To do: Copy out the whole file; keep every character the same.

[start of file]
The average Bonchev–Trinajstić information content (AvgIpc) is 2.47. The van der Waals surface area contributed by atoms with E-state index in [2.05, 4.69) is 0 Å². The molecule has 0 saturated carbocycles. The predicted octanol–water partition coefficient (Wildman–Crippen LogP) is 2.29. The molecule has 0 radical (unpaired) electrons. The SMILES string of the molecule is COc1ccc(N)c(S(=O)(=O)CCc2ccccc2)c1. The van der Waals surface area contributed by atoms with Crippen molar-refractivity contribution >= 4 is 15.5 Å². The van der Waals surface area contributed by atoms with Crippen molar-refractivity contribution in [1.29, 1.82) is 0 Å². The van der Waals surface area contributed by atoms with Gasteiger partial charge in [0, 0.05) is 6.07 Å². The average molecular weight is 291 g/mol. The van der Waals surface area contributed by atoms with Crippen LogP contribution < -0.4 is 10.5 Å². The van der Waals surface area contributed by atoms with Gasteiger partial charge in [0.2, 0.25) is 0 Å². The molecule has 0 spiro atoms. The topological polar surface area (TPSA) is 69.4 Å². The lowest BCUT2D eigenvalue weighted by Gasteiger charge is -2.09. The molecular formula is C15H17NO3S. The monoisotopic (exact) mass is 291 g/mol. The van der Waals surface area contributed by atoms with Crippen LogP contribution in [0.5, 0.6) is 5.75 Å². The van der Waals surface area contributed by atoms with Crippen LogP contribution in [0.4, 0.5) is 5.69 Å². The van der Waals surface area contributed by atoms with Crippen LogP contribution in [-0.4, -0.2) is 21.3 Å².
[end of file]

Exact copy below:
The average Bonchev–Trinajstić information content (AvgIpc) is 2.47. The van der Waals surface area contributed by atoms with E-state index in [2.05, 4.69) is 0 Å². The molecule has 0 saturated carbocycles. The predicted octanol–water partition coefficient (Wildman–Crippen LogP) is 2.29. The molecule has 0 radical (unpaired) electrons. The SMILES string of the molecule is COc1ccc(N)c(S(=O)(=O)CCc2ccccc2)c1. The van der Waals surface area contributed by atoms with Crippen molar-refractivity contribution >= 4 is 15.5 Å². The van der Waals surface area contributed by atoms with Crippen molar-refractivity contribution in [1.29, 1.82) is 0 Å². The van der Waals surface area contributed by atoms with Gasteiger partial charge in [0, 0.05) is 6.07 Å². The average molecular weight is 291 g/mol. The van der Waals surface area contributed by atoms with Crippen LogP contribution < -0.4 is 10.5 Å². The van der Waals surface area contributed by atoms with Gasteiger partial charge in [0.2, 0.25) is 0 Å². The molecule has 0 spiro atoms. The topological polar surface area (TPSA) is 69.4 Å². The lowest BCUT2D eigenvalue weighted by Gasteiger charge is -2.09. The molecular formula is C15H17NO3S. The monoisotopic (exact) mass is 291 g/mol. The van der Waals surface area contributed by atoms with Crippen LogP contribution in [0.5, 0.6) is 5.75 Å². The van der Waals surface area contributed by atoms with Crippen LogP contribution in [0.4, 0.5) is 5.69 Å². The van der Waals surface area contributed by atoms with Crippen LogP contribution in [-0.4, -0.2) is 21.3 Å².